Robert A. Siegel Auction Galleries, Inc. United States Stamps - March 26-28, 2013 1502 $3.00 Columbian (243). Mint N.H., brilliant color on post-office fresh paper, gorgeous centering with wide and balanced margins, long and full perforations all around

EXTREMELY FINE GEM. AN ABSOLUTELY STUNNING MINT NEVER-HINGED EXAMPLE OF THE $3.00 COLUMBIAN ISSUE IN THE FINEST CONDITION ATTAINABLE. THIS FANTASTIC STAMP HAS BEEN GRADED XF-SUPERB 95 BY P.S.E. -- THIS IS THE HIGHEST GRADE AWARDED TO DATE AND ONE OF ONLY FOUR AMONG BOTH SHADES TO ACHIEVE THIS LOFTY GRADE.

The design for the $3.00 Columbian was taken from a painting by Spanish artist Francisco Jover Casanova (1836-1890) and depicts Columbus describing his third voyage. Another of his paintings was used as the theme for the 8c Columbian.

The $3.00 Columbian is one of the most difficult of the dollar values to obtain in such choice condition. Only 24,713 were issued, which is approximately half the number of the $1.00 and $2.00. The margins are generally narrow on this denomination. The stamp offered here is the exception to the rule. It is beautifully centered, the color and paper are bright and fresh, and the gum is pristine. It is truly one of the finest in existence.

With 2010 P.S.E. certificate (XF-Superb 95, SMQ $77,500.00). This is the highest grade awarded by P.S.E. Only one other Scott 243 and two Scott 243a (Olive Green) have equaled this grade.

$55,000
Robert A. Siegel Auction Galleries, Inc. The Tahoe Collection of Superb Used U.S. Stamps - February 27, 2008 112 4c Yellow Brown, Perf 10 at Bottom (556b). "Johnstown Pa." two-line precancel applied inverted, rich color, wide margins

EXTREMELY FINE. THE 4-CENT MARTHA WASHINGTON IS ONE OF THE RAREST OF ALL PERF 10 AT ONE SIDE STAMPS. THE EXAMPLE OFFERED HERE IS PROBABLY THE BEST-CENTERED EXAMPLE IN EXISTENCE.

Our records of Scott 556b contain only four used examples. Of these, three have precancels, and one shows transitional perfs at top.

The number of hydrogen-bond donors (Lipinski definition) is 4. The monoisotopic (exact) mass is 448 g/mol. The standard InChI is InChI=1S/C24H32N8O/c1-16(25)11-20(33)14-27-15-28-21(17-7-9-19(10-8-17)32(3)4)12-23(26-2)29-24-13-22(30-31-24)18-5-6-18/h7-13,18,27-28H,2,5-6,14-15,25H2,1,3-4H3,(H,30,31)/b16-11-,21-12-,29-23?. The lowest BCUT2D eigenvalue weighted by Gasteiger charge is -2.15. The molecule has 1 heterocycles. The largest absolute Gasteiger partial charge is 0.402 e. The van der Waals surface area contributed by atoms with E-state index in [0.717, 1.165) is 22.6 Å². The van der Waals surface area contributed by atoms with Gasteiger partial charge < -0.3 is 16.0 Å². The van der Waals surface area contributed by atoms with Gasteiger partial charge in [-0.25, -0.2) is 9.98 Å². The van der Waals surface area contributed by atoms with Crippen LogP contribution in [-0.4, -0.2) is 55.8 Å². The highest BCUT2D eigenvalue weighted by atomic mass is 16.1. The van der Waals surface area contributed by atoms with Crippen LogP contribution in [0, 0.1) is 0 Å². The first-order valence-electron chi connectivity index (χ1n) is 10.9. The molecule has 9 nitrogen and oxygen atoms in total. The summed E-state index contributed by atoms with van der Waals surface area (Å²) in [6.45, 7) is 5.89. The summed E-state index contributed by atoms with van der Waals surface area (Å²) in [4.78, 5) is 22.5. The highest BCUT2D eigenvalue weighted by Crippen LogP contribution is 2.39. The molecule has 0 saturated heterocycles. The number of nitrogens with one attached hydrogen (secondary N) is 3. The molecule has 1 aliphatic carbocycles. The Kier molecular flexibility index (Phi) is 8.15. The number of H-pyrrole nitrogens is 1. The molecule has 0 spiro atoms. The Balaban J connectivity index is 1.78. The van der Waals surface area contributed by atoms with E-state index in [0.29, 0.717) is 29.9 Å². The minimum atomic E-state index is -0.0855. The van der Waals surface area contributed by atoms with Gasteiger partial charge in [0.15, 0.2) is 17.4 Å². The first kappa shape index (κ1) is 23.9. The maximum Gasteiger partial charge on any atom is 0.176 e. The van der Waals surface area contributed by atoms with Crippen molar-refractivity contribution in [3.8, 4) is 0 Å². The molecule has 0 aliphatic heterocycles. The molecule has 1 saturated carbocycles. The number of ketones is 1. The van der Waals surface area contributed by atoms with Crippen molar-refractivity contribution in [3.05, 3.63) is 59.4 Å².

With 1993 P.S.E. and 2004 P.F. certificates

$52,500
Spink Shreves Galleries US Floyd E. Risvold Collection - American Expansion & Journey West - January 27-29, 2010 402 Oregon Missionary Mail via Hawaii folded letter from Sarah Smith datelined "Clear Water Nez Perces Mission Oregon Ter Sept 6 1839" to West Brookfield, Mass., carried via the Sandwich Islands and endorsed "Rec'd Honolulu, Sand. Islds. Decr 16 $52,500
Robert A. Siegel Auction Galleries, Inc. 2012 Rarities of the World - June 26, 2012 216 8c Olive Green, Bluish (363). Block of four with wide top selvage, pretty shade on nicely blued paper, top stamps barest trace of hinging (if at all), centered to bottom as are almost all known blocks, perf separations between selvage and block, but the block is completely intact

FINE. AN EXTRAORDINARILY RARE BLOCK OF FOUR -- THE LARGEST RECORDED MULTIPLE OF THE 8-CENT ON BLUISH PAPER. ONE OF THE GREAT RARITIES OF 20TH CENTURY UNITED STATES PHILATELY.

During the early stages of production of the 1908-09 Washington-Franklin stamps, the Bureau tried to solve the problem of paper shrinkage that caused off-center perforations and resulted in a large number of unusable sheets. Armstrong notes that up to twenty percent of sheets had to be discarded. The first such experiments resulted in the Bluish Paper stamps (Scott 357-366). Rag cloth was added to the wood pulp mixture, but this did not have the desired effect and the experiment was discontinued.